Currently I am on an inpatient clinical rotation in Kansas City. This past Tuesday morning I had the opportunity to observe 5 surgeries, 4 of which were total joints. Two of the surgeries were total hip replacements, 1 total knee, and 1 unicompartmental knee replacement (partial knee replacement).
The afternoon following the surgery, I performed a physical therapy evaluation with each of the patients. Each day I worked with them until they discharged from the hospital today (Friday). Seeing the entire process from start to finish really pieced together the entire rehabilitation process for me.
Being able to observe surgeries and interact with the surgeon empowered me to more fully understand the patient's pain. It allowed me to answer their questions more appropriately and gain a better understanding of exactly what structures were involved in the surgery.
Additionally, the hospital I am working at has a well developed joint center. (Recently named the best joint center in the region). Each day, for a total of 3 days, all of the total hips and knees would gather together for a 1.5 hour morning therapy session and a 1.5 hour afternoon session. Each session would include basic therapeutic exercise, precautions guidelines (for the hippies), and ADL training with both PT and OT. The patients were extremely happy with the group therapy sessions. Seeing other people go through the same pains and process as them seemed to make the rehab process easier.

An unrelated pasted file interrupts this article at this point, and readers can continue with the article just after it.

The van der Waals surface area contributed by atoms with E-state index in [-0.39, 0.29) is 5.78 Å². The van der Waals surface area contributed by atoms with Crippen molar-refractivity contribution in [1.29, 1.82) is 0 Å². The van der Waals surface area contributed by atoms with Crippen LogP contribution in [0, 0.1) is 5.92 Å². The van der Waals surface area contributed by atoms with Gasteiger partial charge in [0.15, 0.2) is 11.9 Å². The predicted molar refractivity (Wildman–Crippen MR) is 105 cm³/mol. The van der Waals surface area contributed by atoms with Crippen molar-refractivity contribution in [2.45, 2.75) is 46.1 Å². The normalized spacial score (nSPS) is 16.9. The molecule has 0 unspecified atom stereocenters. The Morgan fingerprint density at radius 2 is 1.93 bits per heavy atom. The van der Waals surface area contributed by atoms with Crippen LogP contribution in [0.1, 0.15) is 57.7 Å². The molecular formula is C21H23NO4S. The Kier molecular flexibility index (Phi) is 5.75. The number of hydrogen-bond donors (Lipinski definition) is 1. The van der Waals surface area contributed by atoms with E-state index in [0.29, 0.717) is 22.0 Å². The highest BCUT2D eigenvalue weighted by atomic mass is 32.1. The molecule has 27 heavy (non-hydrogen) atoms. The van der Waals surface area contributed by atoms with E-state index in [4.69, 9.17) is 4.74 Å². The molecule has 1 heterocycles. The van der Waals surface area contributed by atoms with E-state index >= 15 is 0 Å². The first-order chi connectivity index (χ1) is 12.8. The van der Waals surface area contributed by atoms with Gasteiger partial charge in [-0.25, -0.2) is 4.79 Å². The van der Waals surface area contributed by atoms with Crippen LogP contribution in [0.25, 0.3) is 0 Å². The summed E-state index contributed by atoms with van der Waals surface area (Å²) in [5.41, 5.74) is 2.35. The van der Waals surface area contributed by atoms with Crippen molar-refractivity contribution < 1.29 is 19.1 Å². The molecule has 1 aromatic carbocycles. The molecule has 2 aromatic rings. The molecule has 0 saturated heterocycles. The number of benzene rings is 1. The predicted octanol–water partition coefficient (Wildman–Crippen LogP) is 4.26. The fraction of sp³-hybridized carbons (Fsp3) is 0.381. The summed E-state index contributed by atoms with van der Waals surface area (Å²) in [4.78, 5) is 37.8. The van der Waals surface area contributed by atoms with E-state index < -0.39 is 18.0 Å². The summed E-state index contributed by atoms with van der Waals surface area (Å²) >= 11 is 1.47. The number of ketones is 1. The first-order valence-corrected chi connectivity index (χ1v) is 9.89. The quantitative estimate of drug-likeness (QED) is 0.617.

In conclusion, I highly recommend observing any surgeries that you have the opportunity to see. It allows you to appreciate the integrity of the human body, understand more fully what your patient is experiencing, and ultimately be a better therapist.
James Heafner DPT, Chris Fox DPT, and Brian Schwabe DPT, CSCS are recent graduates of Saint Louis University's Program in Physical Therapy.